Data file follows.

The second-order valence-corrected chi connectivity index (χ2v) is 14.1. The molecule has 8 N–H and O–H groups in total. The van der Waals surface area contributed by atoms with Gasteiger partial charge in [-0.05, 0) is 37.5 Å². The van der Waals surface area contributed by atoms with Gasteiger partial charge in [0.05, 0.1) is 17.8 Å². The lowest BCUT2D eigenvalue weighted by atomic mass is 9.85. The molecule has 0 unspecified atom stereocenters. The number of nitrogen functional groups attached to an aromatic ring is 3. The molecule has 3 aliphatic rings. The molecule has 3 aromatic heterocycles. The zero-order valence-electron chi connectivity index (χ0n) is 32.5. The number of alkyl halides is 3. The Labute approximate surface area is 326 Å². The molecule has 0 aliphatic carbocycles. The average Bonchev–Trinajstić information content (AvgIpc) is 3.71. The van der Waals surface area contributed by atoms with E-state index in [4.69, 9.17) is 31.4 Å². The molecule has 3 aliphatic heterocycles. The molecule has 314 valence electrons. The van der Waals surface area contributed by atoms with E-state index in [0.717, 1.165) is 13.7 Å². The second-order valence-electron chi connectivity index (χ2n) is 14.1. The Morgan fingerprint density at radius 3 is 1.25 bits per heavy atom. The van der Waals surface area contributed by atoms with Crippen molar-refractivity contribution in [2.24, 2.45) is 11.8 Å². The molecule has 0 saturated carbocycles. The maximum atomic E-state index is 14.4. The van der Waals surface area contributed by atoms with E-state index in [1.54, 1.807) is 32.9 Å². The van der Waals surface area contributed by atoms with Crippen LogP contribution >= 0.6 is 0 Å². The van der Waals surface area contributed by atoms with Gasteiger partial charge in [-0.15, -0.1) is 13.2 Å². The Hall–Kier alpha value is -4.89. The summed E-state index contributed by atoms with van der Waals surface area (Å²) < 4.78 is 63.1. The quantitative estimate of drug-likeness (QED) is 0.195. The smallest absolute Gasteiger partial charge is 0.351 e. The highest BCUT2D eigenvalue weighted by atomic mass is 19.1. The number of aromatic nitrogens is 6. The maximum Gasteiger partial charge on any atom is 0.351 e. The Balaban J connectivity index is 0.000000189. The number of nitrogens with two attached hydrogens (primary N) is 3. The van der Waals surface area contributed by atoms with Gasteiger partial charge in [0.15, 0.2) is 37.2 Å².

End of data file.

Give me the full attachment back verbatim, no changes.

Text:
The second-order valence-corrected chi connectivity index (χ2v) is 14.1. The molecule has 8 N–H and O–H groups in total. The van der Waals surface area contributed by atoms with Gasteiger partial charge in [-0.05, 0) is 37.5 Å². The van der Waals surface area contributed by atoms with Gasteiger partial charge in [0.05, 0.1) is 17.8 Å². The lowest BCUT2D eigenvalue weighted by atomic mass is 9.85. The molecule has 0 unspecified atom stereocenters. The number of nitrogen functional groups attached to an aromatic ring is 3. The molecule has 3 aliphatic rings. The molecule has 3 aromatic heterocycles. The zero-order valence-electron chi connectivity index (χ0n) is 32.5. The number of alkyl halides is 3. The Labute approximate surface area is 326 Å². The molecule has 0 aliphatic carbocycles. The average Bonchev–Trinajstić information content (AvgIpc) is 3.71. The van der Waals surface area contributed by atoms with E-state index in [4.69, 9.17) is 31.4 Å². The molecule has 3 aliphatic heterocycles. The molecule has 314 valence electrons. The van der Waals surface area contributed by atoms with E-state index in [0.717, 1.165) is 13.7 Å². The second-order valence-electron chi connectivity index (χ2n) is 14.1. The Morgan fingerprint density at radius 3 is 1.25 bits per heavy atom. The van der Waals surface area contributed by atoms with Crippen molar-refractivity contribution in [2.24, 2.45) is 11.8 Å². The molecule has 0 saturated carbocycles. The maximum atomic E-state index is 14.4. The van der Waals surface area contributed by atoms with E-state index in [1.54, 1.807) is 32.9 Å². The van der Waals surface area contributed by atoms with Crippen LogP contribution >= 0.6 is 0 Å². The van der Waals surface area contributed by atoms with Gasteiger partial charge in [-0.15, -0.1) is 13.2 Å². The Hall–Kier alpha value is -4.89. The summed E-state index contributed by atoms with van der Waals surface area (Å²) < 4.78 is 63.1. The quantitative estimate of drug-likeness (QED) is 0.195. The smallest absolute Gasteiger partial charge is 0.351 e. The highest BCUT2D eigenvalue weighted by atomic mass is 19.1. The number of aromatic nitrogens is 6. The maximum Gasteiger partial charge on any atom is 0.351 e. The Balaban J connectivity index is 0.000000189. The number of nitrogens with two attached hydrogens (primary N) is 3. The van der Waals surface area contributed by atoms with Gasteiger partial charge in [0.15, 0.2) is 37.2 Å².